Caretaker genes are responsible for genomic stability by detecting damage to the genome, such as single- or double-stranded DNA breaks [40]. Disruption in these genes leads to genomic instability: an increase in the number of spontaneous mutations that cause new mutations in oncogenes and growth restriction genes. Mutations in the caretaker genes are responsible for a number of cancer susceptibility syndromes. For example, germline mutation in the growth restriction gene MLH1 exposes for Lynch syndrome, which is associated with a high risk of colon and endometrial carcinoma in the uterus and multiple risk for urothelial carcinoma compared to an average population [24, 41]. Gatekeeper genes control cell growth. Normally, a mutation in a gatekeeper gene activates the caretaker genes to participate in repair [34]. However, if this repair does not work, mutation in the gatekeeper gene will result in tumor formation. For example, p53 acts as a gatekeeper, and its mutation exposes it to several types of cancers, such as RCC (Table 3).

Genetics of cancer is only partially known. Advanced technological methods can detect previously unknown mutations in germline and tumors. Knowledge of the biology of hereditary cancer also increases the understanding of sporadic cancers, as the same disease genes are found in hereditary and non-hereditary cancers: e.g., mutated MET is a driver gene in hereditary and sporadic papillary renal carcinomas [42], and mutated WT1 is observed both in sporadic and hereditary Wilms’ tumor. Novel genes and variants may be explored by whole exome (WES) or genome research (WGS), where also noncoding regions are examined, in scientific research projects. Identifying low-risk variants requires data from thousands of patients and controls, which are investigated in genome-wide association studies (GWAS).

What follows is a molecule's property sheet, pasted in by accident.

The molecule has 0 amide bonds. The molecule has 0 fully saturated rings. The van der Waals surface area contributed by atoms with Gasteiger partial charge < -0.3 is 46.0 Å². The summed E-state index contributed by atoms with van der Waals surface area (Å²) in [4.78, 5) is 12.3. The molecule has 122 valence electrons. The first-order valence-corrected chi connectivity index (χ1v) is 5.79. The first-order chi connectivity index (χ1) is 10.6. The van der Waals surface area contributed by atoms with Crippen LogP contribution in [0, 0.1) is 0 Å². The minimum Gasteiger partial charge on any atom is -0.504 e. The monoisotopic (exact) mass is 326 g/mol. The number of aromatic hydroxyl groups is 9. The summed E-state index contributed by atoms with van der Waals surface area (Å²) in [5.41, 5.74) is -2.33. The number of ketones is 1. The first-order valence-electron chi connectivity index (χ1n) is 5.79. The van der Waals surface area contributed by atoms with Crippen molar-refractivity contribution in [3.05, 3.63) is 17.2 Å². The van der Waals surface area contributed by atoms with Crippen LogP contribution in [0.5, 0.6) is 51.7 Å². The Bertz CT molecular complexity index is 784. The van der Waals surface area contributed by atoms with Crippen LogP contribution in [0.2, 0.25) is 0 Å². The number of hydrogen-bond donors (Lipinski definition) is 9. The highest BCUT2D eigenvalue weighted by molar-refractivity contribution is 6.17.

4. Genetic counseling and supporting families with hereditary cancer

It is important to identify hereditary cancer susceptibility, because the risk of cancer, morbidity, and mortality in the mutation carriers can be reduced both in cancer patients and healthy relatives in the family. If the family mutation is known, healthy family members with mutation can participate in preventive studies. If the person does not have the known family mutation, there is no need to have follow-up care because the risk of the cancer is the same as for an average population.

Diagnostic gene testing on cancer patients is carried out in the clinical genetic units, but diagnostic genetic testing can also be ordered by a treating oncologist or surgeon for patients with kidney cancer. There are established principles for considering genetic testing in the case of suspected hereditary cancer susceptibility (Table 6) [43]. If there is a genetic test that is appropriate for the situation, the American Society of Clinical Oncology (ASCO) recommends access to genetic testing. Before testing the individuals, informed consent should be requested after adequate information and counseling [44]. For genetic testing the patient’s peripheral blood, lymphocyte DNA is examined for identifying a possible hereditary mutation.

Hereditary cancer is suspected
The result of the gene test should be adequately interpreted
Gene testing has one of the following benefits:
  • Improves diagnosis

  • Guides to the appropriate medical surveillance for the carriers of gene mutation

  • Provides information about strategies for prevention in the carriers of gene mutation

Table 6.

ASCO 2010 criteria for genetic testing.

The ASCO has provided guidance on when genetic testing for cancer families should be considered [43]. The following three conditions should be met. If the family mutation is found, the access for healthy relatives to genetic counseling should be arranged.